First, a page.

In his Logie Award acceptance speech, journalist and TV presenter Waleed Aly referenced an interaction he had with an actor that night. Aly recalled that the actor told him that he was not able to use his birth name Mustafa, because he would not be able to get a job in the TV industry.
Aly’s speech highlighted one of the potential dangers to businesses in the recruitment and selection process – omitting from the selection process an applicant with a name which may indicate their race, descent, national or ethnic origin.
The incidence of this racial discrimination is not confined to the showbiz industry. Recently, accommodation website Airbnb also came under scrutiny after a Harvard Business School study revealed that requests by users with African- American names or profiles were 16% less likely to be accepted than non-African-American users. One user demonstrated the discrimination when two profiles were created – a request from the profile which had an African-American name was rejected while another fake profile with a different name was accepted.
The Racial Discrimination Act 1975 (Cth) (RD Act) provides that it is unlawful to directly or indirectly discriminate against a person on the base of their race, colour, descent or national or ethnic origin.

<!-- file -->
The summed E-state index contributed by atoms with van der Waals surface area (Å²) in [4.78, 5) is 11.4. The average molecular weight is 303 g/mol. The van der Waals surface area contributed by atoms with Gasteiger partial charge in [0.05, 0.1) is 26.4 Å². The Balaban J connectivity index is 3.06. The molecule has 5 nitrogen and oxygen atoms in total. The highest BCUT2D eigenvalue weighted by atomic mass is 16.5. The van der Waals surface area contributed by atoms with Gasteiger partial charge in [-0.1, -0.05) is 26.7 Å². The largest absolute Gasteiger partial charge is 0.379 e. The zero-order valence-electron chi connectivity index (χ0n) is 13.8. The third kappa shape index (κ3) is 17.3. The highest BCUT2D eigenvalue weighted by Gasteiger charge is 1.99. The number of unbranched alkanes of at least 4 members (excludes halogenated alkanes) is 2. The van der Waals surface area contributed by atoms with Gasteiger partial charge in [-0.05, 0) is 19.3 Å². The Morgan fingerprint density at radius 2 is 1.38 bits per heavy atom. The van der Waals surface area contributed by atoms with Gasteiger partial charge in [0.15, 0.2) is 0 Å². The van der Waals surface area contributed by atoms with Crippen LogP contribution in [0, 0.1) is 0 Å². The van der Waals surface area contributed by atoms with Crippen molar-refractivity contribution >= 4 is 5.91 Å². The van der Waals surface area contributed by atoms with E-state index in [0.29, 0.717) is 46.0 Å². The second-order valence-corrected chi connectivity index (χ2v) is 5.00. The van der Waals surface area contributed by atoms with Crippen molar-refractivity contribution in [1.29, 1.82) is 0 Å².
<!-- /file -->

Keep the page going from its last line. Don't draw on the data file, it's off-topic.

Under section 15 of the Racial Discrimination Act 1975 (Cth) (RD Act) employers cannot refuse or fail to employ a person (in work which is available and for which the person is qualified) due to that person’s race, colour, or national or ethnic origin. The RD Act also provides that it is unlawful to refuse to employ a person on the basis of the race, colour or national or ethnic origin of the person’s relative or associate (this can be for example, their spouse, parents etc).
Last month, the Victorian Government launched a pilot project “Recruit Smarter” which aims to address unconscious bias in the recruitment process.
The program will assess the personal details (such as name, gender, age) which should be de-identified to avoid potential bias. The program is supported by organisations from both the government and private sector, including Australia Post, the University of Melbourne, Ambulance Victoria and Westpac.
Tips for employers
The Airbnb scenario is a potential risk to employers in the recruitment process. Employers may wish to institute recruitment procedures where identifiers such as name, country of birth etc are removed from applicant’s applications so that each application is assessed on skills, experience etc.
Employers should also regularly conduct workplace training on what is and what isn’t unlawful workplace discrimination and institute anti-discrimination policies to remind employees that discrimination is unlawful and not acceptable.
Information provided in this blog is not legal advice and should not be relied upon as such. Workplace Law does not accept liability for any loss or damage arising from reliance on the content of this blog, or from links on this website to any external website. Where applicable, liability is limited by a scheme approved under Professional Standards Legislation.